When asked about screen timings for 3 – 7 years old Anindita shared there’s no set timing. She said, “People in the health sector are of the opinion that little kids shouldn’t have more than two hours of screen timing. Better get the child involved in nursery rhymes while travelling. But if your kid is completely driven into technology they can’t be creative. Parenting involves being both loving and firm. The child should know the rules. So you got to have stopping points.”

Arnika emphasized, “Very few kids are playing these days as they are more consumed in iPads and televisions. Parents should let their kids go out and be free instead of addicted to screens.”

On concluding remarks, Anindita highlighted, “Parents should give cyber safety mantra to their kids i.e. STOP, THINK, CONNECT. Take your time before responding to a friend request. Stop and think of why, when and what. Then only connect, share or click. You have to be the role model for all the good digital behaviour you want your children to display. Don’t carry phone/electronic devices around all time. Remember children are watching you, copying you. So, be a digital role model. Your children should have strong passwords and they should be careful about their privacy. Everything shouldn’t be online. You should tell your kids about stranger danger online. Fake news is a big threat. First confirm if it’s true before sharing it.” She concluded by stating, “Children should be taught how to stand up for themselves in case of facing bullying online. Children must learn from day 1 about digital footprints. What they do today will have an impact on their life in future. So, digital hygiene is very important. We need to teach children etiquettes like in the real world to have empathy and be good digital citizens. Be aware of educating kids.”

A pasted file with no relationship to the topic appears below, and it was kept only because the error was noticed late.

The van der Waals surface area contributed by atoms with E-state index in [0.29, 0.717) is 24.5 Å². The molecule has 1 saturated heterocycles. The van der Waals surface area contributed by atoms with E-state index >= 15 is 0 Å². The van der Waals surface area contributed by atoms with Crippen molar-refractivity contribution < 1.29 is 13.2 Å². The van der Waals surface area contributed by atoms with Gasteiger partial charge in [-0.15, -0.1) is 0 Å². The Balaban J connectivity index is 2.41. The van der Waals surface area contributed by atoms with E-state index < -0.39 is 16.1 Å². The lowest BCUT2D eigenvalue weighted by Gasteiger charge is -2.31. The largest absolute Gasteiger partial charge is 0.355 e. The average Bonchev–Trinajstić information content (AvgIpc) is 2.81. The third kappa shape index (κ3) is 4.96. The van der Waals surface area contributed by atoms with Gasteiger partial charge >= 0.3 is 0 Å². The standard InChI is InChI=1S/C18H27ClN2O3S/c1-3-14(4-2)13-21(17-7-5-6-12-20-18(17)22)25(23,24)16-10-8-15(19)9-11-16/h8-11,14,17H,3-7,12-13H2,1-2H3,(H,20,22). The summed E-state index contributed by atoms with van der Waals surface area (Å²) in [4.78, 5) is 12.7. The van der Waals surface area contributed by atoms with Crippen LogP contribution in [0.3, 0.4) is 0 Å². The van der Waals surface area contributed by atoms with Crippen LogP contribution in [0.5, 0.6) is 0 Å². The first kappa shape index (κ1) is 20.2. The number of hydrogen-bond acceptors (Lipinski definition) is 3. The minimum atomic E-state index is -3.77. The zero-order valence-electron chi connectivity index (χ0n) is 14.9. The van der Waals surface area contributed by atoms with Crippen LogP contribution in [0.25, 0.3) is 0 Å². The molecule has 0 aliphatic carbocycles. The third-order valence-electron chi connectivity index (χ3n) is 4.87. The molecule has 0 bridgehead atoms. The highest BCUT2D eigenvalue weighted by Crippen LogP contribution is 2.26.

Social Media Matters have been conducting Open Houses with parents and teachers to guide them on safe Digital Parenting. Through these sessions our intent is to engage with maximum parents and aware them about mentoring their children rather than monitoring them.